Shrewsbury Boardgames Club session reporting

In advance of my house move out of the area and the fact that, from July, my ability to host / attend the club is likely to be even more limited, I thought it was time to transfer how we record the games we play to BGG. This will allow anyone (not just me) to record the information about games played (scores, ratings etc.) and add comments about anything noteworthy from the session.

Therefore, I’ve set up a geeklist and added the games played since 1st June. Anyone who fancies adding comments to those games is very welcome to do so. And, of course, anyone can add sessions that I don’t attend. Here is the link to the geeklist.

I suggest you add it to your quickbar at the top of the BGG page because it will soon disappear down the list of recent geeklists.

What we will lose is the Hall of Fame standings but that can’t be helped, so bragging rights will become a thing of the past (Ha! I’ll believe that when I see it).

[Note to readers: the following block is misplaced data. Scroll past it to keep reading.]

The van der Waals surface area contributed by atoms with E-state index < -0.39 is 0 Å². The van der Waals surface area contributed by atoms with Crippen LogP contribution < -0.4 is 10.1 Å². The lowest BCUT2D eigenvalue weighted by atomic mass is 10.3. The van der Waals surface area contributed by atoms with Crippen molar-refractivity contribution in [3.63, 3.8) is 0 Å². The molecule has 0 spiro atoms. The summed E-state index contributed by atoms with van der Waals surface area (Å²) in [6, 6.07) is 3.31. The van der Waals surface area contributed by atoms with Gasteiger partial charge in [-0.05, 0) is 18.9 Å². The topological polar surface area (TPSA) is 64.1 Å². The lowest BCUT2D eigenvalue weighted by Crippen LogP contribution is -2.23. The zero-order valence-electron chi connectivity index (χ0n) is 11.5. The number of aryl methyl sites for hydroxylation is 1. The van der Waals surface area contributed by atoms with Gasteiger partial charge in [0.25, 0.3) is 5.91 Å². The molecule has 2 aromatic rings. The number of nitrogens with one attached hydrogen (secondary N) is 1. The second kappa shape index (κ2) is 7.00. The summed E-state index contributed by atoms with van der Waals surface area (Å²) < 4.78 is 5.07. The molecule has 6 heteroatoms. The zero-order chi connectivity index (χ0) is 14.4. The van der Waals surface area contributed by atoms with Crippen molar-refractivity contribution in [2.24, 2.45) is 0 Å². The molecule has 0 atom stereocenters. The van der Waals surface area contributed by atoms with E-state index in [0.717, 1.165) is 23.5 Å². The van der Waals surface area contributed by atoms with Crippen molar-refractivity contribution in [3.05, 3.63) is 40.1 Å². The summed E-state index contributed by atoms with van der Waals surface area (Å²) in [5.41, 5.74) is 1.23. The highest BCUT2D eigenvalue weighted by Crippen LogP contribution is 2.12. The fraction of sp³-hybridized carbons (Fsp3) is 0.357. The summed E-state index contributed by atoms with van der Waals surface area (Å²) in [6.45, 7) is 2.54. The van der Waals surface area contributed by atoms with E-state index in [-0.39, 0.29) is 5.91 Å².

If anyone has any suggestions or improvements to this, let me know and I’ll see what I can do. I didn’t want to make it difficult for people to add information so kept the layout simple but there’s no reason why it can’t be changed if anyone wants to suggest something.

Three new games

This week, I got hold of three new games. The Last Spike is one I’ve been interested in for a while due to comments from geek buddies, Doug Adams and Mark Johnson. It looks like an interesting take on Acquire with a railway building theme. Onitama is a two player abstract played on a 5×5 board where you are attempting either to capture the opponent’s king (sorry, master) or get your master onto the opponent’s home space. However, your movement is limited by the cards in play and there are only five in play and once you play a card, it gets passed for your opponent to use. Finally, Broom Service: The Card Game is a simple set collection game using the brave/cowardly mechanism from the parent game. It also comes with a mini expansion for the board game.